The Refugee Union floated a new idea as reported by a recent post on Facebook. The SWD or ISS-HK should sign the lease agreements with landlords to house refugees. The proposal makes perfect sense because refugees:
- Are entirely and passively dependent on welfare;
- Did not determine the rent assistance of 1500$;
- Have no savings or income to handle economic transactions;
- Are prohibited from working under threat of 15-22 months jail;
- Have no bargaining power with landlords and agents.
The Hong Kong Government ensures that refugees suffer destitution with the aim of avoiding the creation of a ‘magnet effect’ that would encourage others to seek asylum in the city. As such, the authorities are responsible for their lodging, food, clothing and medical services of this group.
Given that refugees often scramble for cash to purchase necessities such as cooking gas and shoes, it is unreasonable to expect penniless people to sign a 12 to 24 month tenancy agreement for residences that, in today’s market, typically cost more than 2500$ when assisted with only 1500$.
No wonder estate agents and landlords are loath to rent properties to refugees. Property owners expect to be paid rent monthly and don’t appreciate chasing tenants for payments which might be indefinitely delayed due to lack of income. Who in his right mind would rent his property to an unemployed individual who has no savings and work rights?
By deciding that refugees should not work, the government denied the entire group participation in solving the problems relating to their livelihood. By doing so, the authorities effectively reduced them to ‘children of the state’, who can do nothing more than beg from charities and well-wishers. If that is the nature of seeking asylum in Hong Kong, then refugees are 100% dependent on the state.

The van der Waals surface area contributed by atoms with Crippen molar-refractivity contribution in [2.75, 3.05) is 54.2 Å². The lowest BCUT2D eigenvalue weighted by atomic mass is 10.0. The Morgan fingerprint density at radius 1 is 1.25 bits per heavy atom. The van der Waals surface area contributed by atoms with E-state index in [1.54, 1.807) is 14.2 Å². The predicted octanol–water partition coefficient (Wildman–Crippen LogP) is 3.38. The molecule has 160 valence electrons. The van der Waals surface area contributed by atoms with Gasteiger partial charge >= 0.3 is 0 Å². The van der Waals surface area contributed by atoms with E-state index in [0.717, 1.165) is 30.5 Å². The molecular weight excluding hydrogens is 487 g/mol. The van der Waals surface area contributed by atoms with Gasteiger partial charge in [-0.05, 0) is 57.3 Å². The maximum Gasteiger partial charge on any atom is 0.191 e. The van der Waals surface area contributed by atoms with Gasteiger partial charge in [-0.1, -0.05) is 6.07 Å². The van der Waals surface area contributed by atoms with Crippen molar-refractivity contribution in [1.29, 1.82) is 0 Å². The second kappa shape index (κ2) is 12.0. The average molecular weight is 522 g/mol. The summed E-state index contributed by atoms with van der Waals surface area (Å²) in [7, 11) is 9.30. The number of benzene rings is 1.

There are other advantages to having caseworkers secure and sign lease agreements. First, they would experience the stress of flat hunting with a laughable 1500$ budget. Second, they would appreciate negotiations with wary agents and landlords unsure who will foot the bill. Third, they might become advocates for a better housing policy as they clash against the inadequacy of current arrangements.
It seems that refugees have had enough of the housing games and want caseworkers to handle the impossible task of renting rooms for a 1500$ budget and dealing with the complications that arise from forced cohabitation when several individuals share a tiny room. The question is how will refugees compel caseworkers to step into this minefield?